New Cutter Propels Athletics' Griffin
OAKLAND—Righthander A.J. Griffin just keeps finding ways to win.
The University of San Diego product added a new wrinkle to his repertoire—a cut fastball that has made him dominant during the early weeks for Double-A Midland. In his first six starts, he posted a 1.93 ERA and a 0.75 WHIP in 37 innings. His 41-5 strikeout-walk rate also stands out.
"The cutter has been very helpful for him," pitching coordinator Gil Patterson said. "It's the biggest reason he's had the success he's had this year."
The 24-year-old Griffin had the unusual distinction last year of pitching at four levels—starting at low Class A Burlington and making appearances at high Class A Stockton, Midland and one start at Triple-A Sacramento. After a dazzling beginning, he struggled in Midland, going 2-3, 6.47.
"I didn't do very well at Double-A," Griffin said candidly. "Last year, when I got to Double-A for a month I was nibbling more. This year, I'm going after people and trying to pound the zone."
During spring training, he talked with Patterson about learning the cutter, and within a week he was using it in games.
"It took about a week to figure it out, and I've been getting sharper and sharper with it since then," Griffin said.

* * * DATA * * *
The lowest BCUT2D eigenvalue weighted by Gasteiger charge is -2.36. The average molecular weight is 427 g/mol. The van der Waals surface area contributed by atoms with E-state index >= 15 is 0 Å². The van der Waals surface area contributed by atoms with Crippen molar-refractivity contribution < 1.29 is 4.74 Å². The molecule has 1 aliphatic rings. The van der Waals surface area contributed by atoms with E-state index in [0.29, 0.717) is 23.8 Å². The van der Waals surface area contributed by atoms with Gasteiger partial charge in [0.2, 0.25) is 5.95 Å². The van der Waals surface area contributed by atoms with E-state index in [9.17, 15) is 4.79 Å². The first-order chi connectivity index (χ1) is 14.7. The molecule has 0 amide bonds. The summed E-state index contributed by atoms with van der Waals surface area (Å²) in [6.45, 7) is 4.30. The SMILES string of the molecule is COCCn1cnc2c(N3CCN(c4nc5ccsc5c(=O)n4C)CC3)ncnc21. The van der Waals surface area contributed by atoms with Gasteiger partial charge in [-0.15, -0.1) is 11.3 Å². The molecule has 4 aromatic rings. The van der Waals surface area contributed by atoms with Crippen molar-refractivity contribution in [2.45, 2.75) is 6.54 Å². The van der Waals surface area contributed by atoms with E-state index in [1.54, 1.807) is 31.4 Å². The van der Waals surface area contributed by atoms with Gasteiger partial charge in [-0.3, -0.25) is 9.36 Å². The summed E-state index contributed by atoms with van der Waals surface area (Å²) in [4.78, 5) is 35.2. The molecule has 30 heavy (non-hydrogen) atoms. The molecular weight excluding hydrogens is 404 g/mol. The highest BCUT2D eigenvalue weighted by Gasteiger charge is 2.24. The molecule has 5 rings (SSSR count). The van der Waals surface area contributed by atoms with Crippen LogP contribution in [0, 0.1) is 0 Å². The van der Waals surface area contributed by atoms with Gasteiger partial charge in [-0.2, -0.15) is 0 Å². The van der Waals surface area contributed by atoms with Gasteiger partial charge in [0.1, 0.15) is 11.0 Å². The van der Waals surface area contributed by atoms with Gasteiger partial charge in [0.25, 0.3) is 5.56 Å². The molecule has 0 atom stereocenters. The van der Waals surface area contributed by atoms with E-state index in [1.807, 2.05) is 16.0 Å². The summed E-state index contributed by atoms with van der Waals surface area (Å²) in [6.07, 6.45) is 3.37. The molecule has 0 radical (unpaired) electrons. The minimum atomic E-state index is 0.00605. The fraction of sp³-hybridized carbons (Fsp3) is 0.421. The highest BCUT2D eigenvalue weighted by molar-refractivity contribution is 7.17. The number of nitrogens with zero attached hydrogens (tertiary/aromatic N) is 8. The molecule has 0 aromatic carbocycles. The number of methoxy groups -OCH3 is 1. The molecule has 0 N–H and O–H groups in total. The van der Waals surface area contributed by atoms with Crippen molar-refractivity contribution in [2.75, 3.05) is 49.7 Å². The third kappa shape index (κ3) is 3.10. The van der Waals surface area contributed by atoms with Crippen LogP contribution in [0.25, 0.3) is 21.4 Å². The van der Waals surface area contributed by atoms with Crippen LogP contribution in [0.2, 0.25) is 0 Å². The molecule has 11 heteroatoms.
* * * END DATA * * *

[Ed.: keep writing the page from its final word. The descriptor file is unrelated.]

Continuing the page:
The 6-foot-5, 215-pound righthander owns a fastball that scouts grade as average, pitching at about 89-90 mph, along with a curve and a changeup that Patterson says is "off the charts." The cutter hums in at about 85 mph, looking like a fastball with late movement, going right to left.
Griffin came to the Athletics having been a closer in college for more than two seasons before starting for his final season and a half. A 37th-round pick who didn't sign as a junior, he lasted until the 13th round as a senior in 2010, when the A's drafted him.
Some in the organization believe he may be best suited to the bullpen in the future because of his internal coolness and his strike-throwing ability. Patterson believes Griffin can remain a starter.
"He had a little bit of a maturation process this spring training," Patterson said. "He's getting things in mind to be a true professional."
• Righthander Sean Murphy struck out 13 in seven innings for Burlington on April 25. A 33rd-round pick in 2010 out of Keystone (Pa.), Murphy started the season 2-2, 1.57. His previous high for strikeouts in a game was seven.
• Sacramento outfielder Brandon Moss collected his 1,000th career minor league hit in late April. The 28-year-old has bounced between the majors and minors for the last six years and continues his attempt to land a full-time job.